But the idea is this one spreads to more people, more people should qualify for it. And those savings of about $3,000 a year, the hope is the people are not paying that money toward their mortgages, they're somehow paying that toward the economy somewhere else, spending it, maybe even creating jobs. I mean, $3,000 would be a big stimulus if you gave every family that much money. That's the hope that the government has. And not only will more people qualify, but they'll actually end up stimulating the economy in the process -- Wolf.

BLITZER: And speaking of the economy, American Airlines announcing plans to cut 13,000 jobs. What's going on?

VELSHI: Yes, it's huge. American Airlines declared bankruptcy in November, went into bankruptcy protection. As you know, that allows them the ability to restructure certain contracts that they'd otherwise be held to. So, they are going out there and telling a lot of their staff that they cannot continue unless they are able to cut a lot of jobs. Most of them are maintenance jobs. There are some management jobs. Some crew, some piloting jobs.

The other thing is they want to pass on the responsibility for their underfunded pension to the government. The government which does take over unfunded pensions from companies that go bankrupt has said American hasn't provided us enough information to show us they have to do this.

So, this is all in the works right now. They're still talking to their unions. But 13,000 jobs, it looks like, they want to cut -- Wolf.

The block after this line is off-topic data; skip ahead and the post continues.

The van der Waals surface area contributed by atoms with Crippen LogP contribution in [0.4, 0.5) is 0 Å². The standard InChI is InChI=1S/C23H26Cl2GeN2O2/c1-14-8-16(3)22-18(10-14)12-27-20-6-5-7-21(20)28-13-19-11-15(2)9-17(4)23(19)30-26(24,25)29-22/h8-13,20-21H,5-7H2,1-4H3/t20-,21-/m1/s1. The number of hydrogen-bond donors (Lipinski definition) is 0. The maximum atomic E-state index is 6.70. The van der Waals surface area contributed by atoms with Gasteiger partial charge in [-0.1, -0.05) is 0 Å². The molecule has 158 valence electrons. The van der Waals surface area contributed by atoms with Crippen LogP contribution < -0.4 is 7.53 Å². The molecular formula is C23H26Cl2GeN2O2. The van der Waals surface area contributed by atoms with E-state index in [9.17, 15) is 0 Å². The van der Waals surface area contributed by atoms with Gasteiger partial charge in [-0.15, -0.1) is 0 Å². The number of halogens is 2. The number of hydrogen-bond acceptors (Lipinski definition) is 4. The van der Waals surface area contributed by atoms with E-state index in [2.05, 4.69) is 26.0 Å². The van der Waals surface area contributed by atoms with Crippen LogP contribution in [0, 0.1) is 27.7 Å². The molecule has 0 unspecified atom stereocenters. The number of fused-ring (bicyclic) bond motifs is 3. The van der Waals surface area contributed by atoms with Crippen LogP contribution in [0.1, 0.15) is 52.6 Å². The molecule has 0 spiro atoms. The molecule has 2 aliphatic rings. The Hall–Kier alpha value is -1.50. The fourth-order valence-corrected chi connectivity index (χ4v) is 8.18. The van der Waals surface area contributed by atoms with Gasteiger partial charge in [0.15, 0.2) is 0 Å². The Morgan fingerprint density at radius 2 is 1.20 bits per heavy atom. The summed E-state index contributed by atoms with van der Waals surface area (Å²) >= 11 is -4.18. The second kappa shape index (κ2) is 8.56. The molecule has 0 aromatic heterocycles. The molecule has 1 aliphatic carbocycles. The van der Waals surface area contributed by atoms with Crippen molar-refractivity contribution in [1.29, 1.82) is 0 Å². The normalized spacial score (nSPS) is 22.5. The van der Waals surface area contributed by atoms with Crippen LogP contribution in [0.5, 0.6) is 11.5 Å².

BLITZER: All right. Ali, thanks very much.

You may expect rowdy behavior at sporting events, certainly, we always do. But what happened today in a soccer stadium in Egypt is certainly unlike anything we have seen before. We're going to have the story from that soccer stadium coming up.

And the Catholic Church is not happy with President Obama now. We're going to tell you why. New information is coming in.

Stay with us. You're in THE SITUATION ROOM.


BLITZER: Lisa Sylvester is monitoring some of the other top stories in THE SITUATION ROOM right now, including one of the worst sporting event tragedies of all time.

Lisa, what happened?


At least 73 people are dead, and at least 1,000 injured from a soccer riot in Egypt. The country's deputy health minister says the fighting occurred in the stadium at northeastern city of Port Said. Egyptian armed forces have been deployed to prevent any further incidents. And we will go live to Egypt with more details at the top of our next hour.